Brandon LaFell offered no excuses. In his 2015 debut for the New England Patriots on Sunday, LaFell was targeted on eight passes and dropped three of them -- the most by a player in a single game this season, per ESPN Stats & Information.
"If I had to give myself a grade," LaFell told reporters, "it would be 'F.'"
The jarring performance, which comprised half of the Patriots' six drops during a pass-heavy 30-23 victory over the New York Jets, sparked a question: Who has demonstrated the best and worst hands in the NFL this season?
With help from ESPN researcher Mackenzie Kraemer, I divided the query into a few subcategories to reflect position and context. As it turned out, the issue was topical: 5 percent of passes were dropped league-wide in Week 7, the highest rate in any week this season.
Drops by RBs, WRs and TEs
ESPN tracks drops with a strict interpretation that usually puts its numbers on the low end. A drop is defined as a ball that should have been caught by ordinary effort, but only when the receiver is viewed to be 100 percent responsible for the incompletion and no one else -- a shielding defender, for example -- can be blamed.
Given that context, the two NFL players with the most drops are the Patriots' Julian Edelman (six in 65 targets) and the Atlanta Falcons' Leonard Hankerson (five in 39 targets). The more preferable way to view drops, however, is to scale them by opportunities via drop percentage.
The chart shows the five highest drop percentages in the NFL through Week 5, led by Rams running back Benny Cunningham and New York Giants receiver Dwayne Harris. Edelman's drop percentage of 9.2 percent is the league's ninth highest.
How to judge the best hands based on these metrics?
There are 46 qualified pass-catchers who haven't been assigned a drop this season. Of that group, the player with the most opportunities via targets is Cleveland Browns receiver Travis Benjamin, who has caught 35 of 56 targets without a drop. Close behind is Patriots tight end Rob Gronkowski (34 receptions in 54 targets) and Jacksonville Jaguars receiver Allen Hurns (31 receptions in 49 targets).
Those with three include: Jets receiver Brandon Marshall (on 41 touches), Detroit Lions tailback Ameer Abdullah (75) and Minnesota Vikings tailback Adrian Peterson (133). Abdullah also has fumbled a kick return, which we will get to in a bit.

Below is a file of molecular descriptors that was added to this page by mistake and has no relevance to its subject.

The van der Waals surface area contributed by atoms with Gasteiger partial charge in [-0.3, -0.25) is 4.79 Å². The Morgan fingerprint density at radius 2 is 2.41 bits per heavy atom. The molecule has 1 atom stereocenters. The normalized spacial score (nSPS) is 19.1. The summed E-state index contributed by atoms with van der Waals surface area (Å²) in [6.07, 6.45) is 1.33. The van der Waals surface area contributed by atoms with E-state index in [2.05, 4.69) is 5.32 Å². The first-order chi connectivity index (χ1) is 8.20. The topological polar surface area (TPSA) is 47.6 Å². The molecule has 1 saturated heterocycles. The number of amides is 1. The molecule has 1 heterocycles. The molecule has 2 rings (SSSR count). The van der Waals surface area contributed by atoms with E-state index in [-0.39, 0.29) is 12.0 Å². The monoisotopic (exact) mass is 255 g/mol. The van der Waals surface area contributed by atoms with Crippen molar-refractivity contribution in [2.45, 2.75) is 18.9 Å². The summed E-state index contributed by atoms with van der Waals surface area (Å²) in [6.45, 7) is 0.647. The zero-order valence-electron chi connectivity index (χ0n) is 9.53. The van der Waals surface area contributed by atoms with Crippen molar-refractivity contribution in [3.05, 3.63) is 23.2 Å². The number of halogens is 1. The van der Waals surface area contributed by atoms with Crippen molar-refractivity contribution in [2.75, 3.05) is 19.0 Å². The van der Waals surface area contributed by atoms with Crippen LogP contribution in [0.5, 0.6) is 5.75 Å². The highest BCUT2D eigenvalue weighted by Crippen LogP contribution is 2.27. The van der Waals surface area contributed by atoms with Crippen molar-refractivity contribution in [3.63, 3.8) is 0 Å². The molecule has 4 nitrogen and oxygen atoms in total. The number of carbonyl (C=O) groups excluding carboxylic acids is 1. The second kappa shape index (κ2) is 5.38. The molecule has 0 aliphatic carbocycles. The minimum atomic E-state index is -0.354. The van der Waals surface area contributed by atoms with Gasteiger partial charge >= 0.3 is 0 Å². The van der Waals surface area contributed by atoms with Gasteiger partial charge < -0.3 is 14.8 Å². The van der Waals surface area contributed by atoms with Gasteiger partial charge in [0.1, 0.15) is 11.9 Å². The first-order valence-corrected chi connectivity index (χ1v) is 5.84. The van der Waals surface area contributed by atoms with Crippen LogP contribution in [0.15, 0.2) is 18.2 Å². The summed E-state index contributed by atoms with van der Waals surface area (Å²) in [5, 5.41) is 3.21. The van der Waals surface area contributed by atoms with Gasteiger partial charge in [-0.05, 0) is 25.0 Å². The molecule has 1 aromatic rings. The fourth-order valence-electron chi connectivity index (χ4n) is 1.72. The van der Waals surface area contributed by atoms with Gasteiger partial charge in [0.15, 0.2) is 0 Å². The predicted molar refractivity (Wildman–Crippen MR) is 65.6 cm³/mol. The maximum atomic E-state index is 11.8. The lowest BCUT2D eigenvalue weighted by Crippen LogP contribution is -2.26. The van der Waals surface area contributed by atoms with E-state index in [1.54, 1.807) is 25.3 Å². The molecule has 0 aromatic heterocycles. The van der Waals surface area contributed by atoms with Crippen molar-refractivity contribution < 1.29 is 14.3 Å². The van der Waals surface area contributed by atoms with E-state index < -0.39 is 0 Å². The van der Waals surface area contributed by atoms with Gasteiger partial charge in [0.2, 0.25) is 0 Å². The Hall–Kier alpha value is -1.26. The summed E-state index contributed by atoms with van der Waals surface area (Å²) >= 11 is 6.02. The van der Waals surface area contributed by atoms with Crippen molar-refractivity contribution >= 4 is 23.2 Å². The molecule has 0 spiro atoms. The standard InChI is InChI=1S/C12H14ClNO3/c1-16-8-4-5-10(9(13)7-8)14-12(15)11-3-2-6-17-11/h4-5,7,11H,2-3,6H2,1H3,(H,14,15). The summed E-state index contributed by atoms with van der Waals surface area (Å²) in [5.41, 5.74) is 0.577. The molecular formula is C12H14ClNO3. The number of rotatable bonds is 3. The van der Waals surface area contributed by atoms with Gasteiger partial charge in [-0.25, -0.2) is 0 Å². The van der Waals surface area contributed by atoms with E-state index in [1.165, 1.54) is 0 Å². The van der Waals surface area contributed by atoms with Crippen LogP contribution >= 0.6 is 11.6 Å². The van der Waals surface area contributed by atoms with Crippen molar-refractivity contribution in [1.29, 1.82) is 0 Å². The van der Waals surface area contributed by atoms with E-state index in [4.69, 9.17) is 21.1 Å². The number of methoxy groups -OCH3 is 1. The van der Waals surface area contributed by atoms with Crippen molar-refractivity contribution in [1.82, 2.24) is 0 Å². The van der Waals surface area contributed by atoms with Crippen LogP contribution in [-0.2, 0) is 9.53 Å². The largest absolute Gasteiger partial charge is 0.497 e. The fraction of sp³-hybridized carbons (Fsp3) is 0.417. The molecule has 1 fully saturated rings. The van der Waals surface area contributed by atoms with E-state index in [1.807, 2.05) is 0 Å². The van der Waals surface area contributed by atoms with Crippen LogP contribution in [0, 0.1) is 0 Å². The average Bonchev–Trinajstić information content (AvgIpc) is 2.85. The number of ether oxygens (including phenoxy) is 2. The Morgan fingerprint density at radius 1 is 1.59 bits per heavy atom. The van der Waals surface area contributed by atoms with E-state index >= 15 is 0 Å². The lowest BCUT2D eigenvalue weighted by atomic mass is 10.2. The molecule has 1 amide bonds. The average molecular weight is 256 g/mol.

On the other hand, there are 38 qualified skill-position players without a fumble. Based on opportunities via touches, we can say that Yeldon -- yes, the same T.J. Yeldon who has dropped three passes -- has navigated the most opportunities to fumble without doing so. Yeldon and his contemporaries are in the chart.
Which quarterbacks can be trusted to hold onto the ball against a pass rush, and who is most likely to have it knocked out of their hands? Thanks for asking.
We looked at fumbles, ignored whether they were lost and found the Browns' Josh McCown atop the list. Here's how it went:
McCown: six fumbles in 366 snaps
The chart lists the six quarterbacks with no more than one fumble. Based on opportunities, the most reliable has been Peyton Manning, an especially notable accomplishment given the 16 sacks he has taken.
There is nothing worse than immediately returning the ball to an opponent via a special-teams fumble. Most such plays occur on punts. There have been only five fumbles on 1,073 kickoff returns this season and no player has more than one.
So far, the least sure-handed punt returner in the NFL has been the 49ers' Jarryd Hayne, the former Australian rugby star. Hayne fumbled three times in 13 opportunities (returns and fair catches) over the first six weeks before he was deactivated in the 49ers' Week 7 loss to the Seattle Seahawks.
Six other players have fumbled twice on punt returns. Details are in the chart, sorted by opportunities.